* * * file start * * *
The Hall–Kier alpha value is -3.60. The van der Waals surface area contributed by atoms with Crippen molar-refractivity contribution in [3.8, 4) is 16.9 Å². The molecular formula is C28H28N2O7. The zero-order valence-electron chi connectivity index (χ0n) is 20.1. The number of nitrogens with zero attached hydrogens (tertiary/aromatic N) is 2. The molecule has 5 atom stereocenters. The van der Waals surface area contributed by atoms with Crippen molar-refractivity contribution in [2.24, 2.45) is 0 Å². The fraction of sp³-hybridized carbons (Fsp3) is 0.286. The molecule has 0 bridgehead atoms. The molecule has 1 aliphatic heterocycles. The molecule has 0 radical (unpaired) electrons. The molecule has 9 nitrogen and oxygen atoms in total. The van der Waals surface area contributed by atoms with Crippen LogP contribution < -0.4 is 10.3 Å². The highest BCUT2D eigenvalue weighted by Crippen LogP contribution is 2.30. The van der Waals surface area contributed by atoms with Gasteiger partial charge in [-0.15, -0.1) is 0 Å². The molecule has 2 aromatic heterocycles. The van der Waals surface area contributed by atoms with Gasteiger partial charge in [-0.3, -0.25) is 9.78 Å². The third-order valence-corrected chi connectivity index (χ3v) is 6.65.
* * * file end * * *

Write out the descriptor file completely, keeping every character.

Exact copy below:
The Hall–Kier alpha value is -3.60. The van der Waals surface area contributed by atoms with Crippen molar-refractivity contribution in [3.8, 4) is 16.9 Å². The molecular formula is C28H28N2O7. The zero-order valence-electron chi connectivity index (χ0n) is 20.1. The number of nitrogens with zero attached hydrogens (tertiary/aromatic N) is 2. The molecule has 5 atom stereocenters. The van der Waals surface area contributed by atoms with Crippen molar-refractivity contribution in [2.24, 2.45) is 0 Å². The fraction of sp³-hybridized carbons (Fsp3) is 0.286. The molecule has 0 bridgehead atoms. The molecule has 1 aliphatic heterocycles. The molecule has 0 radical (unpaired) electrons. The molecule has 9 nitrogen and oxygen atoms in total. The van der Waals surface area contributed by atoms with Crippen LogP contribution < -0.4 is 10.3 Å². The highest BCUT2D eigenvalue weighted by Crippen LogP contribution is 2.30. The van der Waals surface area contributed by atoms with Gasteiger partial charge in [-0.15, -0.1) is 0 Å². The molecule has 2 aromatic heterocycles. The van der Waals surface area contributed by atoms with Gasteiger partial charge in [-0.3, -0.25) is 9.78 Å². The third-order valence-corrected chi connectivity index (χ3v) is 6.65.